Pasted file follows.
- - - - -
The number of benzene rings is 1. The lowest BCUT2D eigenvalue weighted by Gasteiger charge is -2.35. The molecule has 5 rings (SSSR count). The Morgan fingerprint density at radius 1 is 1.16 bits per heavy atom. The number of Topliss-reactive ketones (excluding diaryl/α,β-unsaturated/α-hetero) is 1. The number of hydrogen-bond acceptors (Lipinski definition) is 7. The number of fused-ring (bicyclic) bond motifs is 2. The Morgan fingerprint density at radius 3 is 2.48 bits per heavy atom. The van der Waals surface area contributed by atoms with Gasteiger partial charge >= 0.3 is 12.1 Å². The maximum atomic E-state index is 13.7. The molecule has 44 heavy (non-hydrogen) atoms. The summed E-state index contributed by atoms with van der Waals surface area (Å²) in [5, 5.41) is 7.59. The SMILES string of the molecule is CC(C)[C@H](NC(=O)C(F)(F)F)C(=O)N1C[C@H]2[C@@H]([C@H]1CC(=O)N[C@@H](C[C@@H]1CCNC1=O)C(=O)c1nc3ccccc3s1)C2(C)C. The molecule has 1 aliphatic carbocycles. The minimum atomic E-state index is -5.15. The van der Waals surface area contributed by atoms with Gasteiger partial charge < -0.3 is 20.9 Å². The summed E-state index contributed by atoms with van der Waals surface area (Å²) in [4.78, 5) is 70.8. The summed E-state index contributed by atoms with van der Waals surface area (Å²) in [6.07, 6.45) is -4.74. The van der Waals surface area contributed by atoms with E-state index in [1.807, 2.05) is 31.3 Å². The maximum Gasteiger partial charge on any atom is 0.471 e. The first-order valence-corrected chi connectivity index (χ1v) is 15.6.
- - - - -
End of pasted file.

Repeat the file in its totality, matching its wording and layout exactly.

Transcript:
The number of benzene rings is 1. The lowest BCUT2D eigenvalue weighted by Gasteiger charge is -2.35. The molecule has 5 rings (SSSR count). The Morgan fingerprint density at radius 1 is 1.16 bits per heavy atom. The number of Topliss-reactive ketones (excluding diaryl/α,β-unsaturated/α-hetero) is 1. The number of hydrogen-bond acceptors (Lipinski definition) is 7. The number of fused-ring (bicyclic) bond motifs is 2. The Morgan fingerprint density at radius 3 is 2.48 bits per heavy atom. The van der Waals surface area contributed by atoms with Gasteiger partial charge >= 0.3 is 12.1 Å². The maximum atomic E-state index is 13.7. The molecule has 44 heavy (non-hydrogen) atoms. The summed E-state index contributed by atoms with van der Waals surface area (Å²) in [5, 5.41) is 7.59. The SMILES string of the molecule is CC(C)[C@H](NC(=O)C(F)(F)F)C(=O)N1C[C@H]2[C@@H]([C@H]1CC(=O)N[C@@H](C[C@@H]1CCNC1=O)C(=O)c1nc3ccccc3s1)C2(C)C. The molecule has 1 aliphatic carbocycles. The minimum atomic E-state index is -5.15. The van der Waals surface area contributed by atoms with Gasteiger partial charge < -0.3 is 20.9 Å². The summed E-state index contributed by atoms with van der Waals surface area (Å²) in [4.78, 5) is 70.8. The summed E-state index contributed by atoms with van der Waals surface area (Å²) in [6.07, 6.45) is -4.74. The van der Waals surface area contributed by atoms with E-state index in [1.807, 2.05) is 31.3 Å². The maximum Gasteiger partial charge on any atom is 0.471 e. The first-order valence-corrected chi connectivity index (χ1v) is 15.6.